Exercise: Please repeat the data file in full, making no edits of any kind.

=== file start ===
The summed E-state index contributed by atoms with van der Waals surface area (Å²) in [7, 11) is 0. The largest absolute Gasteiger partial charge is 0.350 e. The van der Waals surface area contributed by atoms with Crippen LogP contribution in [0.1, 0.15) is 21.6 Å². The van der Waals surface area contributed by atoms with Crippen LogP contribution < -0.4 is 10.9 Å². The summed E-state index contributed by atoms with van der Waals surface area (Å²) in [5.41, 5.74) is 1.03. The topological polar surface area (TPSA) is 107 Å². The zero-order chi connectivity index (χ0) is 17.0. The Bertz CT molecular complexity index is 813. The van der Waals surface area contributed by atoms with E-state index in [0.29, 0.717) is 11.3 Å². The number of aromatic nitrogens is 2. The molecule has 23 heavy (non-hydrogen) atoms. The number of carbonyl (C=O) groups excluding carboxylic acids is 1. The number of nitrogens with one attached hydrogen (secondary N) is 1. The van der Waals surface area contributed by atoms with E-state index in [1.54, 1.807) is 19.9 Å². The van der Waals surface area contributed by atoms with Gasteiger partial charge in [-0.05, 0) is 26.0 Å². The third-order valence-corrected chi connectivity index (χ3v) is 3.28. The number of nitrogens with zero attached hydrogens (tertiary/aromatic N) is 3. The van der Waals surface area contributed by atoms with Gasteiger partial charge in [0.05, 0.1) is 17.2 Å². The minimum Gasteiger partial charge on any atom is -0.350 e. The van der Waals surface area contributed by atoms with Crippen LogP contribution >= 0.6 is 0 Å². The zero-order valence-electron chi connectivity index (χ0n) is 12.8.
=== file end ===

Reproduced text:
The summed E-state index contributed by atoms with van der Waals surface area (Å²) in [7, 11) is 0. The largest absolute Gasteiger partial charge is 0.350 e. The van der Waals surface area contributed by atoms with Crippen LogP contribution in [0.1, 0.15) is 21.6 Å². The van der Waals surface area contributed by atoms with Crippen LogP contribution < -0.4 is 10.9 Å². The summed E-state index contributed by atoms with van der Waals surface area (Å²) in [5.41, 5.74) is 1.03. The topological polar surface area (TPSA) is 107 Å². The zero-order chi connectivity index (χ0) is 17.0. The Bertz CT molecular complexity index is 813. The van der Waals surface area contributed by atoms with E-state index in [0.29, 0.717) is 11.3 Å². The number of aromatic nitrogens is 2. The molecule has 23 heavy (non-hydrogen) atoms. The number of carbonyl (C=O) groups excluding carboxylic acids is 1. The number of nitrogens with one attached hydrogen (secondary N) is 1. The van der Waals surface area contributed by atoms with E-state index in [1.54, 1.807) is 19.9 Å². The van der Waals surface area contributed by atoms with Gasteiger partial charge in [-0.05, 0) is 26.0 Å². The third-order valence-corrected chi connectivity index (χ3v) is 3.28. The number of nitrogens with zero attached hydrogens (tertiary/aromatic N) is 3. The van der Waals surface area contributed by atoms with Gasteiger partial charge in [0.05, 0.1) is 17.2 Å². The minimum Gasteiger partial charge on any atom is -0.350 e. The van der Waals surface area contributed by atoms with Crippen LogP contribution >= 0.6 is 0 Å². The zero-order valence-electron chi connectivity index (χ0n) is 12.8.